Pulse and special crops expected to shine in 2014

The Statistics Canada seeding intentions survey’s surprisingly low canola acreage number helped lift the canola futures market.


The report, a snapshot of what farmers were planning when surveyed in the last week of March, reflects farmers’ experience this crop year.


The record breaking harvest and the inability of the railways to increase movement in step with the production increase means there will be lots of canola and wheat in farm storage at the end of the crop year.


The stocks-to-use ratio for wheat (excluding durum) at the end of the current crop year is expected to be 37 percent (up from 16.8 percent the year before) and canola is expected to be 21 percent (up from 4.3 percent).


As a result, there was no need to emphasize those crops in the seeding plan. Canola seeded area is expected to fall 0.7 percent, compared to an increase that was expected earlier in the year. Spring wheat area is expected to fall 5.6 percent and durum 2.6 percent.


The stocks-to-use ratios in pulse crops appear to be much more manageable at 13 percent for peas and 10 percent for lentils.


Also, with nitrogen fertilizer prices up by one-third since last fall, the nitrogen-fixing attribute of pulses is appreciated.


Pulse acreage is concentrated in Saskatchewan, so farmers familiar with the crop in that province cut canola and wheat and went for pulses.


Saskatchewan farmers can also be distinguished by their refound interest in flax, which was one of the most profitable crops in the current crop year. Acreage is expected to soar 72 percent in that province, an increase of 620,000 acres. Manitoba area is expected to climb 41 percent and Alberta by 28 percent.


I hope all those acres are planted with certified seed proven to be free of any residue of the genetically modified CDC Triffid variety, which cost Canada the European market for several years.


The Canadian flax industry made a huge effort to eliminate Triffid from the seed supply, and it is paying off with improved sales to Europe.


However, that could be threatened again if a few growers opt to use old, Triffid-contaminated saved seed.


In Manitoba, canola area was little changed, but the rising popularity of soybeans took acres away from wheat.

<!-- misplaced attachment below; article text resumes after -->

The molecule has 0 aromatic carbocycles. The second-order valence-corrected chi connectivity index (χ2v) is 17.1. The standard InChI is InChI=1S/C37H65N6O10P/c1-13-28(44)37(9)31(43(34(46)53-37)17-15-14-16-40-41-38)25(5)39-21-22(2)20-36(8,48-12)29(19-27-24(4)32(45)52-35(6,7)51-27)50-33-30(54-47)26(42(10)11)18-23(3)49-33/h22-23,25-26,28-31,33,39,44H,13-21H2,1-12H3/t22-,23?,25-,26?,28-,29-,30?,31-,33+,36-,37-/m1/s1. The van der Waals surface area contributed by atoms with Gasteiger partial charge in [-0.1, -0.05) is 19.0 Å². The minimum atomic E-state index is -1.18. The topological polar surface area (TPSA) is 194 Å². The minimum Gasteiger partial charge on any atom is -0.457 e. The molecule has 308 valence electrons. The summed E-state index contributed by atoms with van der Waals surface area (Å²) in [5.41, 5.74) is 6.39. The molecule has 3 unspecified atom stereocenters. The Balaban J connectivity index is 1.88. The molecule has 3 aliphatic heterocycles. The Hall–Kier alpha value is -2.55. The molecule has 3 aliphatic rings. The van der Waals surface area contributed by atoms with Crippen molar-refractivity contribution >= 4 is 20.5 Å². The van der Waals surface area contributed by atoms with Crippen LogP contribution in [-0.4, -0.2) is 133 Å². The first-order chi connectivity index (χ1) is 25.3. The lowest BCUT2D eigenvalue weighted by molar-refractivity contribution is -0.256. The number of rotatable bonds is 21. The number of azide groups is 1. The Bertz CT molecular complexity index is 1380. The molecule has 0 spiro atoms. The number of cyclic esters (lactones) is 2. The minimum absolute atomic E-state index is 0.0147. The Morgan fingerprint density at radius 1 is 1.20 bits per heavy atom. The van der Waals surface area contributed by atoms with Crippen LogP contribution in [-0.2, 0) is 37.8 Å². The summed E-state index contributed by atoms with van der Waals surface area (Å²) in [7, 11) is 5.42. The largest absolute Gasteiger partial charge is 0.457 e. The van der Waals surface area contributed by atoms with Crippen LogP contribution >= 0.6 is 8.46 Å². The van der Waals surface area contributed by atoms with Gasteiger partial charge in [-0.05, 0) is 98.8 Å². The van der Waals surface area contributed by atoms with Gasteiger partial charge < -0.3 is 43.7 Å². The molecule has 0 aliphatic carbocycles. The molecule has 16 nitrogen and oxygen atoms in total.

Manitoba soybean area is expected to reach 1.3 million acres, up 24 percent from last year and up 63 percent from two years ago.


Soybeans are also spreading into Saskatchewan. Growers intend to plant 300,000 acres this year, up from 180,000 last year.


However, the rising interest in corn on the Prairies is taking a breather, with Manitoba corn acres at 300,000, down from 380,000 in 2013.


Barley area is expected to be down sharply, with record small acreage in Alberta and Manitoba and a tie for the smallest area in Saskatchewan.


Alberta is taking a different path than its prairie sisters, with farmers planning to seed more canola, up 1.6 percent, and more oats, up 11 percent.


Overall, oat area is expected to be about steady, which is no surprise given the trouble transporting Canadian crop to American users.


Another notable development is the reduced outlook for summerfallow across the Prairies.


Farmers plan only 3.37 million acres in summerfallow, down 13 percent from the year before and a record low.


Summerfallow area has trended down since the move to continuous cropping began in the 1980s, made possible by herbicides and minimum disturbance seeding.


Summerfallow peaked at almost 37 million acres in 1970, the year that the Lower Inventories for Tomorrow program was implemented to reduce seeded area to address burdensome grain stocks.


The trend was broken in 2010 and 2011, when excess spring moisture prevented seeding and forced the number up over 10 million acres.